In first-person POV (I saw, we did, I am, etc.) the story is told through the eyes of the main character. All the scenery, actions, and emotions come from that person. If you want to describe another character’s physical traits, you have to use your main character’s thoughts or dialogue. The advantage of this method is the ability to explore your character’s beliefs and feelings and deepen the connection between the main character and the reader. Popular novels written in first-person POV are: Twilight (Stephanie Meyer), Percy Jackson and the Olympians (Rick Riordan), The Book Thief (Markus Zusak), and, of course, the Harry Potter books (J. K. Rowling).
A disadvantage of first-person POV is that you’re limited to telling the story only through that main person. Each scene, each chapter revolves around the main character, which can make the writing more challenging. You don’t have the luxury of switching to another POV to explore a different piece of the story, or to tell the same scene in a different way.
Third-person narration is either “omniscient” or “limited.” In the omniscient viewpoint, the narrator shifts focus from character to character and has knowledge of everyone’s thoughts. He’s the invisible observer. In one paragraph Mary could wonder about her red shoes, George could think he’s a little overweight, and Harold might be getting up the courage to ask Mary out on a date. The limited viewpoint, on the other hand, focuses on one character at a time. That character may change from scene to scene or chapter to chapter, but only one character is allowed a viewpoint in any one section. This style allows the author more depth with a variety of characters. Popular books that use this method are: The Girl with the Dragon Tattoo (Stieg Larsson), The Lost Symbol (Dan Brown), and The Postmistress (Sarah Blake).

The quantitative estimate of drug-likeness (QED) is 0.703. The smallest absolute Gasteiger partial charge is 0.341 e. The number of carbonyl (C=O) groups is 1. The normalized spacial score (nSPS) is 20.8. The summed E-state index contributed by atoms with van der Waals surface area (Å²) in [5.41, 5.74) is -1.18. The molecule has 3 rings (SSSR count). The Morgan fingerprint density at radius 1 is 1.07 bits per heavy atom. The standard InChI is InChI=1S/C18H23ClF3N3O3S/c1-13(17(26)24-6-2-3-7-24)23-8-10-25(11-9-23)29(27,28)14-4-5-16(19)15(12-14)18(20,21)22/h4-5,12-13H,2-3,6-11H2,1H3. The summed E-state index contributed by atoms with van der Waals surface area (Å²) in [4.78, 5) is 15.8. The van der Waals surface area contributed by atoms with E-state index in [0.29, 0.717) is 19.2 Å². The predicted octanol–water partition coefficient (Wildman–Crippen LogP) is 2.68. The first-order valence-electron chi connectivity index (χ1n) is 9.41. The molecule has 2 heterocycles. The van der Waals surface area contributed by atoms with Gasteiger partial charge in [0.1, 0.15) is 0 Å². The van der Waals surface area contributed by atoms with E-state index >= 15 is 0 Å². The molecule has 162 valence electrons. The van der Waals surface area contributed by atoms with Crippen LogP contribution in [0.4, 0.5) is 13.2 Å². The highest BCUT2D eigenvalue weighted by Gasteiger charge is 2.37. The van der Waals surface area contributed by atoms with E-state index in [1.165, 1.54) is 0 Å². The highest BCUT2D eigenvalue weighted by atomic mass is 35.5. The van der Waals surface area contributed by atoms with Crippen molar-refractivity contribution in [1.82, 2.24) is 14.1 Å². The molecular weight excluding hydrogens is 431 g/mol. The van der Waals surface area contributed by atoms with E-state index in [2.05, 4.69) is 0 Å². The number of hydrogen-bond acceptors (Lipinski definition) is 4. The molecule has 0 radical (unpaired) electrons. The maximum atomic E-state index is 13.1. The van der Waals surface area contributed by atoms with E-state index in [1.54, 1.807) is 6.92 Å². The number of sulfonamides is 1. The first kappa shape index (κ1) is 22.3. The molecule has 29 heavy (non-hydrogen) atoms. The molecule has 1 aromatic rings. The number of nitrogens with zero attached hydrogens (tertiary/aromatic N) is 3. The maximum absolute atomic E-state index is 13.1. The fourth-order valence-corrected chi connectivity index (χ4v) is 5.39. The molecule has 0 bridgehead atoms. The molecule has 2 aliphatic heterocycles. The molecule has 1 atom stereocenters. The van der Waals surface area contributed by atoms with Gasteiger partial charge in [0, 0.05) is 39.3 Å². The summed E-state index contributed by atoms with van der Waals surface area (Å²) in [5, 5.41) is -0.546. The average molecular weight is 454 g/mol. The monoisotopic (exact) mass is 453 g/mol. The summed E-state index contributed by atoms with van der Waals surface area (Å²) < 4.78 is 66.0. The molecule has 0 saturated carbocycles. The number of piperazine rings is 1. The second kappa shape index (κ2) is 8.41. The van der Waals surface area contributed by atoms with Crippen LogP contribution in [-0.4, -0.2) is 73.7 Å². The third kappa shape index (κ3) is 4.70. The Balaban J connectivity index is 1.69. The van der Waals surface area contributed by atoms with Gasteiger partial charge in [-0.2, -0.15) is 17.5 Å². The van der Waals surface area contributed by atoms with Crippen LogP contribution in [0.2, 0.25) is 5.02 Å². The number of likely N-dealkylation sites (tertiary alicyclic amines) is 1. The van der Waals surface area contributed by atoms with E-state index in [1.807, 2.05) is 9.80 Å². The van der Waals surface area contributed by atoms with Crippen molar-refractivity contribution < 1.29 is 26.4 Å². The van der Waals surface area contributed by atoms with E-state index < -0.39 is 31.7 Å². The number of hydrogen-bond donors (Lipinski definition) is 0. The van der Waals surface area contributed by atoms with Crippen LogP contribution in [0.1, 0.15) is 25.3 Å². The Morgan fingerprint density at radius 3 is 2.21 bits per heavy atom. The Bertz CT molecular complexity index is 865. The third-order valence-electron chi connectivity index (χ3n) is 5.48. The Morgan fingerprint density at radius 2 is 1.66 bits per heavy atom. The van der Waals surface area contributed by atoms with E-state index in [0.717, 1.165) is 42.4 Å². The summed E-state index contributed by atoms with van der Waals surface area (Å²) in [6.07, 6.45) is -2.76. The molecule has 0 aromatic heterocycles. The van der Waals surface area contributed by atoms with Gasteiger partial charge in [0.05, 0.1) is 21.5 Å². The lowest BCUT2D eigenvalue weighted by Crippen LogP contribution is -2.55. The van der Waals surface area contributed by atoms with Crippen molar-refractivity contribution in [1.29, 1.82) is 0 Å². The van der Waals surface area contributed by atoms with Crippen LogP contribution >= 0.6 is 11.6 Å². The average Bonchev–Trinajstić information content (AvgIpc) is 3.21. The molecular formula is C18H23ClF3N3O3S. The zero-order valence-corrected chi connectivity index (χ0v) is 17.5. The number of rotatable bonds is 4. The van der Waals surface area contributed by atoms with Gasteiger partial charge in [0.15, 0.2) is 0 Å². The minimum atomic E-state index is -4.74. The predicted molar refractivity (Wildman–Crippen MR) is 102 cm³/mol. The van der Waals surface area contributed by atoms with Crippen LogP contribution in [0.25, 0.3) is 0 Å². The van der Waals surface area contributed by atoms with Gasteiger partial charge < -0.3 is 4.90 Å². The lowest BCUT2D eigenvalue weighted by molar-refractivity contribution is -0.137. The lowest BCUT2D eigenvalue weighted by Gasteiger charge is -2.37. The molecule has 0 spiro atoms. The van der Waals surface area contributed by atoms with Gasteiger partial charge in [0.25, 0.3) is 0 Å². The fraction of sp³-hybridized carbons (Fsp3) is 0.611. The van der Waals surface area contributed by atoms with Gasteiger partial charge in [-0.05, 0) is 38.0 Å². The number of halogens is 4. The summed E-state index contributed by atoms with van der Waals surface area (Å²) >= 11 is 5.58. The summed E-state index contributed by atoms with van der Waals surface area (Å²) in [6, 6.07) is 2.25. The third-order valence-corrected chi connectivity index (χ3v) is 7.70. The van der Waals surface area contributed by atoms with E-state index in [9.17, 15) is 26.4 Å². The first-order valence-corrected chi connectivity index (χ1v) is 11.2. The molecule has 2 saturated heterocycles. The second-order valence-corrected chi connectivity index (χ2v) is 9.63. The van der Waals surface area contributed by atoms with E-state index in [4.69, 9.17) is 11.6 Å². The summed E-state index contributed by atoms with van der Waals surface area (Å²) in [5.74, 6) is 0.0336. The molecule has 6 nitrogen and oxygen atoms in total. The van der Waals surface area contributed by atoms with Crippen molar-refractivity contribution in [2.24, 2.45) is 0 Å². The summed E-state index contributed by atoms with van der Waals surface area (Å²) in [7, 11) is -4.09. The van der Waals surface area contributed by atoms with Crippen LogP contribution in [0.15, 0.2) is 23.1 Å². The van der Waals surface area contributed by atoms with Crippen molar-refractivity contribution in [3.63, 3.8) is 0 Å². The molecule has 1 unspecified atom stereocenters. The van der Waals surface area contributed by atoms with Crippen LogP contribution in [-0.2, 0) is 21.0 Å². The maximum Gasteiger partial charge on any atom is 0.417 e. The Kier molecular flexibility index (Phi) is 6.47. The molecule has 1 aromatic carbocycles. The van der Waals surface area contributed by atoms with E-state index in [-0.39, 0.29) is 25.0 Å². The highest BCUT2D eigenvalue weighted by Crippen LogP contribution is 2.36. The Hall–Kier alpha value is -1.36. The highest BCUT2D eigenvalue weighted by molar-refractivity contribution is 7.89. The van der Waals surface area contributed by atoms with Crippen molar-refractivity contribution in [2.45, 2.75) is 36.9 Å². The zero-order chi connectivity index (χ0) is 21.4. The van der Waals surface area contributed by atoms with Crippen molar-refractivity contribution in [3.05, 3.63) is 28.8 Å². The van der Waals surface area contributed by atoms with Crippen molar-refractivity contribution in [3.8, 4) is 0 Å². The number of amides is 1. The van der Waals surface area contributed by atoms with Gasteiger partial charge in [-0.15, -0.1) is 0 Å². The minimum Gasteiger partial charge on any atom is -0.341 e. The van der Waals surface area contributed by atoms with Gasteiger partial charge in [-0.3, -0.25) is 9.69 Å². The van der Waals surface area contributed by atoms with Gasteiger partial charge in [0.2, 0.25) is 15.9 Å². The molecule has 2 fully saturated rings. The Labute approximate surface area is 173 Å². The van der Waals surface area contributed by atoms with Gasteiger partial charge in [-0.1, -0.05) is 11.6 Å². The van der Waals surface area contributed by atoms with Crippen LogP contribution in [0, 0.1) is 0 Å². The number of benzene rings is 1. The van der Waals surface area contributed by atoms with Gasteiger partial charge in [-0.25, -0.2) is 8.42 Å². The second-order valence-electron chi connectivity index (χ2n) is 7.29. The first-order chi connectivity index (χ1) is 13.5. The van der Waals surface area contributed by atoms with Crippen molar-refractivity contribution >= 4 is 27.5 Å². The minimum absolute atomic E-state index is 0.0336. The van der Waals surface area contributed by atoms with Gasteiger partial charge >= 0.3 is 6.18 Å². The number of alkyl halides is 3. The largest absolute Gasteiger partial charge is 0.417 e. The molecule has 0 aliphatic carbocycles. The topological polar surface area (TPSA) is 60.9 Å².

Whichever style you choose is entirely up to you. Stein on Writing does a marvelo us job of explaining point of view in easy-to-understand language. (See Chapter 13) If you’ve never written in first-person POV, try it out. Does your character come alive that way? Do the words flow more easily for you? If not, then switch to third-person POV. And if you’re not sure about omniscient vs. limited, play with those too.
The omniscient viewpoint was historically prevalent. In the twentieth century, the limited viewpoint gained popularity. A number of today’s authors like to interject tiny bits of other characters’ feelings into a limited viewpoint scene. Sarah Blake does this with The Postmistress. I hear James Patterson does the same in his books. And Audrey Niffenegger in The Time Traveler’s Wife uses first-person POV and switches back and forth between her two characters.
My advice is to stick with one POV until you’re comfortable with it, until you understand the rules and your characters have their own voices. Then do with your story what you will. Break the rules. Just make sure your reader doesn’t care.